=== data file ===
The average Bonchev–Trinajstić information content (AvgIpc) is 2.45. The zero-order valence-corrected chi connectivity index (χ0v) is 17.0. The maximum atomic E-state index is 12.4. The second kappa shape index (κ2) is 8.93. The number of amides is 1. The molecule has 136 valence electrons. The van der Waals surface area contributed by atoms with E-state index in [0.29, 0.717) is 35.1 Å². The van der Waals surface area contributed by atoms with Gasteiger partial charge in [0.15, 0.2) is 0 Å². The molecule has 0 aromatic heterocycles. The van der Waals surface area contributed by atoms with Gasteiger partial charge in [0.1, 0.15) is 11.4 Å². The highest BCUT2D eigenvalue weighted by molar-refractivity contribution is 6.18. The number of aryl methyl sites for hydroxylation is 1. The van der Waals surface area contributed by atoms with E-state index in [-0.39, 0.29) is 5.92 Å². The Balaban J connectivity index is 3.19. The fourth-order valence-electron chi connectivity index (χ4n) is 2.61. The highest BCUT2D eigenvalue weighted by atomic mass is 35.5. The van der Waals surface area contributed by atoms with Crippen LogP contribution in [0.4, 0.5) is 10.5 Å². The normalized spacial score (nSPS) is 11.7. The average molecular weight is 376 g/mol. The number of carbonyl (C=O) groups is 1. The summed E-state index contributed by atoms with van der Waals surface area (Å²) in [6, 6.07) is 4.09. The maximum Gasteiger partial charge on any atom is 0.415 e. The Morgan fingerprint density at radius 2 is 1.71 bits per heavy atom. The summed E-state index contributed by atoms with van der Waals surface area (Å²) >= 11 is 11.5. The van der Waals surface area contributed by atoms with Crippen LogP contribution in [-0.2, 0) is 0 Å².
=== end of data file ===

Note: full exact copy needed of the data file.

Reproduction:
The average Bonchev–Trinajstić information content (AvgIpc) is 2.45. The zero-order valence-corrected chi connectivity index (χ0v) is 17.0. The maximum atomic E-state index is 12.4. The second kappa shape index (κ2) is 8.93. The number of amides is 1. The molecule has 136 valence electrons. The van der Waals surface area contributed by atoms with E-state index in [0.29, 0.717) is 35.1 Å². The van der Waals surface area contributed by atoms with Gasteiger partial charge in [0.15, 0.2) is 0 Å². The molecule has 0 aromatic heterocycles. The van der Waals surface area contributed by atoms with Gasteiger partial charge in [0.1, 0.15) is 11.4 Å². The highest BCUT2D eigenvalue weighted by molar-refractivity contribution is 6.18. The number of aryl methyl sites for hydroxylation is 1. The van der Waals surface area contributed by atoms with E-state index in [-0.39, 0.29) is 5.92 Å². The Balaban J connectivity index is 3.19. The fourth-order valence-electron chi connectivity index (χ4n) is 2.61. The highest BCUT2D eigenvalue weighted by atomic mass is 35.5. The van der Waals surface area contributed by atoms with Crippen LogP contribution in [0.4, 0.5) is 10.5 Å². The normalized spacial score (nSPS) is 11.7. The average molecular weight is 376 g/mol. The number of carbonyl (C=O) groups is 1. The summed E-state index contributed by atoms with van der Waals surface area (Å²) in [6, 6.07) is 4.09. The maximum Gasteiger partial charge on any atom is 0.415 e. The Morgan fingerprint density at radius 2 is 1.71 bits per heavy atom. The summed E-state index contributed by atoms with van der Waals surface area (Å²) >= 11 is 11.5. The van der Waals surface area contributed by atoms with Crippen LogP contribution in [-0.2, 0) is 0 Å².